Children are healthy and develop normally for the first few years of life. Towards the end of the second year, developmental progress may start to slow down. Some children are slow to talk. The first definite sign of the disease is usually epilepsy. Seizures may be drops, vacant spells or motor seizures with violent jerking of the limbs and loss of consciousness. Seizures may be controlled by medicines for several months but always recur, becoming difficult to control. Children tend to become unsteady on their feet with frequent falls and gradually skills such as walking, playing and speech are lost. Children become less able and gradually skills such as walking, playing and speech are lost. Children become less able, and increasingly dependent. By 4-5 years the children usually have myoclonic jerks of their limbs and head nods. They may have difficulties sleeping and become distressed around this time, often for no obvious reason. Vision is gradually lost. By the age of 6 years, most will be completely dependent on families and carers for all of their daily needs. They may need a feeding tube and their arms and legs may become stilff. Some children get frequent chest infections. Death usually occurs between the ages of 6 and 12 years (but occasionally later).
Treatment of manifestations: Treatment is currently symptomatic and palliative only. Seizures, malnutrition, gastroesophageal reflux, pneumonia, sialorrhea, depression and anxiety, spasticity, Parkinsonian symptoms, and dystonia can be effectively managed. Antiepileptic drugs (AEDs) should be selected with caution. Benzodiazepines may help control seizures, anxiety, and spasticity. Trihexyphenydate may improve dystonia and sialorrhea. Individuals with swallowing problems may benefit from placement of a gastric (G) tube.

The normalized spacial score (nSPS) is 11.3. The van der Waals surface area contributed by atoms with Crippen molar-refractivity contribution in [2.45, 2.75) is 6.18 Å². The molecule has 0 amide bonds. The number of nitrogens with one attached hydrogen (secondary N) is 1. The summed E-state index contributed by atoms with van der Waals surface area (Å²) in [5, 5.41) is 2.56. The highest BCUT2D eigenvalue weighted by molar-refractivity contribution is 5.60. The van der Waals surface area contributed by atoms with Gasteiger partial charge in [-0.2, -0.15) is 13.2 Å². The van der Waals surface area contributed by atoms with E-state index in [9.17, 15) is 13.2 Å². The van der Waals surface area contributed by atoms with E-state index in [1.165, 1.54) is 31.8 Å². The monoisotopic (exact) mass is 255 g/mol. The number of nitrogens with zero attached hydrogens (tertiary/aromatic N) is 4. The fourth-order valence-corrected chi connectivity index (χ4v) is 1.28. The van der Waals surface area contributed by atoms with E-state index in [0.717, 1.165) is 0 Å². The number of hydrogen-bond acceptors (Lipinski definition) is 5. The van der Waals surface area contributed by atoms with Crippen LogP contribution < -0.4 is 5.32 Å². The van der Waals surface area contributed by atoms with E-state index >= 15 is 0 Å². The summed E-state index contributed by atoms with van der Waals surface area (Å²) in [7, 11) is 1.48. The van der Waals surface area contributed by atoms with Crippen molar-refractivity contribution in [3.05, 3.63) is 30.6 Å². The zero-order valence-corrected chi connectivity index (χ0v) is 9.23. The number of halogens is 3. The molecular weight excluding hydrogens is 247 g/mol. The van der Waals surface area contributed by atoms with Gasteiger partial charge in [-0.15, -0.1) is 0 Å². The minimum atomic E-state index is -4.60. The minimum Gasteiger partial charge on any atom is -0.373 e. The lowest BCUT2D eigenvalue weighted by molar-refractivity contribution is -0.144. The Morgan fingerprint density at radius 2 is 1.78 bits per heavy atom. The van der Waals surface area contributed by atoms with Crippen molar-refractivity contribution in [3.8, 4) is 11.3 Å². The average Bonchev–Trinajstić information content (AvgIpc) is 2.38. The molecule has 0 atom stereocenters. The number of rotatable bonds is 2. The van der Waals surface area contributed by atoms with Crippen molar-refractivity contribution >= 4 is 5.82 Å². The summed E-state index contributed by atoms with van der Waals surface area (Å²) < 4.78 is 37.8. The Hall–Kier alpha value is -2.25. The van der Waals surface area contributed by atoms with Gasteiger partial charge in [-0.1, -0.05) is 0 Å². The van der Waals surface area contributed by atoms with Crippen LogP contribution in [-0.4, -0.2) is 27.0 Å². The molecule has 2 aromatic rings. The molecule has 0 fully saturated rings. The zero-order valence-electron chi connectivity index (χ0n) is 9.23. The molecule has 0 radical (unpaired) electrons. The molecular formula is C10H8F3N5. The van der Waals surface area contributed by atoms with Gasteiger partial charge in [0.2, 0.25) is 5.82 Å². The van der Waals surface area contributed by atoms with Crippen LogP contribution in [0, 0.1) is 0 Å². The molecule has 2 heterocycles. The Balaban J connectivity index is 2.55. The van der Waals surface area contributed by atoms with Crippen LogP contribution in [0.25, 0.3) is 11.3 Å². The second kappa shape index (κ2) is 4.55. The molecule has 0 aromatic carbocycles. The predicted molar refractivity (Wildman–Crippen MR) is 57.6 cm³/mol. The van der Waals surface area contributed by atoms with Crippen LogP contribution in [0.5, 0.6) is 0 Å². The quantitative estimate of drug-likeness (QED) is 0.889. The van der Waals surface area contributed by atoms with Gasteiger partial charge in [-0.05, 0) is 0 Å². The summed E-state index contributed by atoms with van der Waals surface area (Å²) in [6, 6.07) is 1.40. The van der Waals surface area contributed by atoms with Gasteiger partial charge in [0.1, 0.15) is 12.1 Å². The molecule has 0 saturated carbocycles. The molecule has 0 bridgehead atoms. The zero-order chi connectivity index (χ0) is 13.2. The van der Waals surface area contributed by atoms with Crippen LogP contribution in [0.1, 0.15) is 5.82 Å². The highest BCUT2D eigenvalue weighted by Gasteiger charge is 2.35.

Surveillance: Routine medical management of children and young adults with complex neurodisability will be relevant to all those affected by CLN, and may include surveillance for swallowing difficulties and recurrent aspiration and radiograph surveillance of hip joints and spine.
Agents/circumstances to avoid: Carbamazepine and phenytoin may increase seizure activity and myoclonus and result in clinical deterioration; lamotrigine may exacerbate seizures and myoclonus.